A series of shifts are happening in our economy: Millennials are trading in conventional career paths to launch tech start-ups, start small businesses that are rooted in local communities, or freelance their expertise. We are sharing everything, from bikes and cars, to extra rooms in our homes. We now create, buy and sell handcrafted products in our local communities with ease.
CEO of Imperative Aaron Hurst argues in his latest book that while these developments seem unrelated at first, taken together they reveal a powerful pattern that points to purpose as the new driver of the American economy.
Like the Information Economy, which has driven innovation and economic growth until now, Hurst argues that our new economic era is driven by connecting people to their purpose. It's an economy where value lies in establishing purpose for employees and customers through serving needs greater than their own, enabling personal growth and building community. Based on interviews with thousands of entrepreneurs, Hurst shows this new era is already fueling demand for a whole host of products and services and transforming how Millennials view their careers. A new breed of startups like Etsy, Zaarly, Tough Mudder, Kickstarter, and Airbnb are finding new ways to create value by connecting us with our local communities. At the same time, companies like Tesla and Whole Foods are making the march from just appealing to affluent buyers to becoming mainstream brands. Hurst calls these companies, along with the pioneering entrepreneurs who founded them, the Purpose Economy's taste-makers.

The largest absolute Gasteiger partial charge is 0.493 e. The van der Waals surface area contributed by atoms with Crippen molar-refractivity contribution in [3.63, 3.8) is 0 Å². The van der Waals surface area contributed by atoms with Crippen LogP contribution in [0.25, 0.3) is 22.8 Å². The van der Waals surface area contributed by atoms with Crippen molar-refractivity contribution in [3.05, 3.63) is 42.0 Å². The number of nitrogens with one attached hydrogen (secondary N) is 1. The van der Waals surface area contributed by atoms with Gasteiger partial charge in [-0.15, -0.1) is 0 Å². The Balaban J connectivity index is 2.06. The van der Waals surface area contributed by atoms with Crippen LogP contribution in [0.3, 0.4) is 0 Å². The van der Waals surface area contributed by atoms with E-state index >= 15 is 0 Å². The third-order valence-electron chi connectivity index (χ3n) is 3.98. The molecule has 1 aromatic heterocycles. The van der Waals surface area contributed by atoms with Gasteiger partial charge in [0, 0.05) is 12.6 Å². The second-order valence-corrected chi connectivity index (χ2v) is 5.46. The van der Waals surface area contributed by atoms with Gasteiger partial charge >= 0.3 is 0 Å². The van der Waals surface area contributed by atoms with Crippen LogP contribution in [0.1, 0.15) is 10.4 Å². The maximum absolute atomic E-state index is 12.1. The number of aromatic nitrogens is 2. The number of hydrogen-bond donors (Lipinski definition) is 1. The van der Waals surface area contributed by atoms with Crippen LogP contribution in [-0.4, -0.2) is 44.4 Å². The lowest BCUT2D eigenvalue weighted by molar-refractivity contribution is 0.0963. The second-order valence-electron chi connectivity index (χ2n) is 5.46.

This book is at once a personal memoir of Aaron Hurst's own awakening as a purpose driven entrepreneur, when he left a well-paying tech job in 2001 to launch Taproot, creating a pathway for millions of professionals and Fortune 500 companies to volunteer for nonprofits. It's also a blueprint for a new economic era that is transforming companies, markets and our careers to better serve people and the world.
©2014 Aaron Hurst (P)2014 Aaron Hurst
Informative, rousing and inspiring book for anyone looking to find and /or join purpose to career. Being a first-gen frustrated by having to figure out what, how & why on my own despite immigrant parents who, while educated, haven't successfully navigated the social terrain of their new country, it was tempting initially to view Hurst as 1% progeny set up from the beginning, preaching from an ivory tower, but the sincere mix of telling his story while providing insight on societal norms, relevant historical context & career development, won me over. I've been a fan of Imperative since its early start, but this was so much more. It's a great read - full of useful, applicable info if you're building a purpose business, or just trying to tweak your work to reflect greater purpose. It's not fluff, but it's not boring either; it's personable and current.
My main gripe is the narration- namely that the narrator just "changed" his voice to express different characters whether male or female, and he did so poorly. From "lowering" his voice (for males) or making it shrill (for women), bad accents and even auto tune, the narration was ineffective, distracting & annoying. Dude- you could've really hired a few ppl to play different characters, ESPECIALLY for female voices! Fail on the pretend voices, but overall, content was great and glad I purchased the book.
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